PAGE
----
Happy anniversary! Dec. 22 marks two years since Congress and President Donald Trump passed the Tax Cuts and Jobs Act (TCJA), a sweeping tax reform bill that largely benefited wealthy individuals and corporations by expanding the U.S. budget deficit by $1.9 trillion between 2018 and 2028. Though many have survived the last two years without feeling the full repercussions of these deeply unpopular tax cuts, trouble is on the horizon if we do not act to protect working families from harmful reductions in public spending.
Most Michiganders will not benefit from the Tax Cuts and Jobs Act. The TCJA was designed to benefit corporate interests and the wealthy. The legislation cut out most working families by making tax reductions for individuals temporary and largely insignificant. The cuts are funded through increases in the deficit, which will put pressure on future members of Congress to cut funding for essential services in the future.
While changes to the corporate tax code were made permanent, many of the changes impacting individuals were temporary, meaning that the tax cuts for individuals will disappear over time. By 2027, more Michigan residents will pay higher taxes. In fact, taxes are slated to rise for a majority of taxpayers with low and middle incomes while most wealthy taxpayers will not experience a tax increase.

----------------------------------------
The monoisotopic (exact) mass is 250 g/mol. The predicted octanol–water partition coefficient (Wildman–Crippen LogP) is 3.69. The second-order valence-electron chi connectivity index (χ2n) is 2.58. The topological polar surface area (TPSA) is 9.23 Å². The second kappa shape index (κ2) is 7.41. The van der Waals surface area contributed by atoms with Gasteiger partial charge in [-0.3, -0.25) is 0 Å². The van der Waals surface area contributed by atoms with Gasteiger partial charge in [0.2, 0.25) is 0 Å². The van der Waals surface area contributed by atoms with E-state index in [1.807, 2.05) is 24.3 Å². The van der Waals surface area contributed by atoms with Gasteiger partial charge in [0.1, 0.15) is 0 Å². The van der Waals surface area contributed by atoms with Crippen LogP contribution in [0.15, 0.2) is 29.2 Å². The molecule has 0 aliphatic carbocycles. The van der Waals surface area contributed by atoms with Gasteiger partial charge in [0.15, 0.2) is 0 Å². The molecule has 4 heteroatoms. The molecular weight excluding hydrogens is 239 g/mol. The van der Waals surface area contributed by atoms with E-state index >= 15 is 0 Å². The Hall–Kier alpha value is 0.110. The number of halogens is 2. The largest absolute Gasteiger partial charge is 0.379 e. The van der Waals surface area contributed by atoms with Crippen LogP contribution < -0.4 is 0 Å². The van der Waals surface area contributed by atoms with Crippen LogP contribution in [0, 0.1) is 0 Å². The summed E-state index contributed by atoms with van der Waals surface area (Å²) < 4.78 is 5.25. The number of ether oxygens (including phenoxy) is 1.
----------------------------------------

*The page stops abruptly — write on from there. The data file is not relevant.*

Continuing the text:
A recent analysis by the Institute of Taxation and Economic Policy demonstrates the large disparities in tax cuts from the TCJA. Their analysis concludes that in 2020, Michiganders in the bottom 20% and middle 20% of incomes will receive average tax cuts of $50 and $750 respectively. Meanwhile, the top 1% of earners will receive an average tax cut of about $52,000.
The Tax Cuts and Jobs Act will make it difficult for the federal government to respond to the next recession. With a recession looming, it is important that the federal government remains poised to stimulate the economy through spending. Because the TCJA expanded the U.S. budget deficit, lawmakers will be under more pressure to right-size the budget. Ultimately, if the federal government fails to pass a stimulus package, the next recession could be deeper and last longer than it would have otherwise.
Our tax system also works as a buffer to economic downturns. The TCJA weakened certain provisions of the federal tax code that would act to stabilize the economy during the next recession. Without these automatic stabilizers, the economy is more likely to overheat, and worse, more likely to plummet into a deep recession.
We can do more to protect working families. The Working Families Tax Relief Act would expand the federal Earned Income Tax Credit and Child Tax Credit. These tax credits have been successful in reducing poverty and strengthening communities. Passage of the Working Families Tax Relief Act would focus our tax code on lifting up working families instead of providing for tax breaks for those at the top.
Federal policymakers could boost over 1.4 million working families in Michigan alone through the Act, which is sponsored by Congressman Dan Kildee of Michigan. Please let your members of Congress know that you hope they’ll support working families by co-sponsoring the Working Families Tax Relief Act.